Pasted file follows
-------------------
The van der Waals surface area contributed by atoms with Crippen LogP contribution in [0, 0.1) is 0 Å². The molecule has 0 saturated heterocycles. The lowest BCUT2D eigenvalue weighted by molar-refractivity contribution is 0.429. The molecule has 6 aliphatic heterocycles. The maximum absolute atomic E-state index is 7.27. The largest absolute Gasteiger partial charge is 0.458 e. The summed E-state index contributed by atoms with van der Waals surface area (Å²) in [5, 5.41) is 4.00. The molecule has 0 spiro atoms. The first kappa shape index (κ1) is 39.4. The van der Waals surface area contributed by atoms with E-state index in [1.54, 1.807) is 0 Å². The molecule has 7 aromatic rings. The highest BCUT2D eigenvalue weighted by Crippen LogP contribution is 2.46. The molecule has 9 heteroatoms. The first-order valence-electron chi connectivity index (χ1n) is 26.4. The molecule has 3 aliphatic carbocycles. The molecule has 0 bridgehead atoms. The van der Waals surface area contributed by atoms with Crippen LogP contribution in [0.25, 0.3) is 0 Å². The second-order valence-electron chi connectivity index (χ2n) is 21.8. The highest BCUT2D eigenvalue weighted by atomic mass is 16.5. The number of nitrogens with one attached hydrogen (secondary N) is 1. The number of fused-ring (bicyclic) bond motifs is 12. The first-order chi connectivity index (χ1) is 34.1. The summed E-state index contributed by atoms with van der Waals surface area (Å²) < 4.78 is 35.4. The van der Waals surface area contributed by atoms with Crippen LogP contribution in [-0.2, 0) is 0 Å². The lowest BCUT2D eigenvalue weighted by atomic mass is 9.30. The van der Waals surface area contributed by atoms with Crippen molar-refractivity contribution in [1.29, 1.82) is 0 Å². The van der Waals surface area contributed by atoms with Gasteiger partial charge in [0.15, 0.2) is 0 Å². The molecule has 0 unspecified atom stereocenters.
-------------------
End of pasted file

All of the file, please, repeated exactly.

The van der Waals surface area contributed by atoms with Crippen LogP contribution in [0, 0.1) is 0 Å². The molecule has 0 saturated heterocycles. The lowest BCUT2D eigenvalue weighted by molar-refractivity contribution is 0.429. The molecule has 6 aliphatic heterocycles. The maximum absolute atomic E-state index is 7.27. The largest absolute Gasteiger partial charge is 0.458 e. The summed E-state index contributed by atoms with van der Waals surface area (Å²) in [5, 5.41) is 4.00. The molecule has 0 spiro atoms. The first kappa shape index (κ1) is 39.4. The van der Waals surface area contributed by atoms with E-state index in [1.54, 1.807) is 0 Å². The molecule has 7 aromatic rings. The highest BCUT2D eigenvalue weighted by Crippen LogP contribution is 2.46. The molecule has 9 heteroatoms. The first-order valence-electron chi connectivity index (χ1n) is 26.4. The molecule has 3 aliphatic carbocycles. The molecule has 0 bridgehead atoms. The van der Waals surface area contributed by atoms with Crippen LogP contribution in [0.25, 0.3) is 0 Å². The second-order valence-electron chi connectivity index (χ2n) is 21.8. The highest BCUT2D eigenvalue weighted by atomic mass is 16.5. The number of nitrogens with one attached hydrogen (secondary N) is 1. The number of fused-ring (bicyclic) bond motifs is 12. The first-order chi connectivity index (χ1) is 34.1. The summed E-state index contributed by atoms with van der Waals surface area (Å²) < 4.78 is 35.4. The van der Waals surface area contributed by atoms with Crippen LogP contribution in [-0.2, 0) is 0 Å². The lowest BCUT2D eigenvalue weighted by atomic mass is 9.30. The van der Waals surface area contributed by atoms with Crippen molar-refractivity contribution in [1.29, 1.82) is 0 Å². The van der Waals surface area contributed by atoms with Gasteiger partial charge in [0.15, 0.2) is 0 Å². The molecule has 0 unspecified atom stereocenters.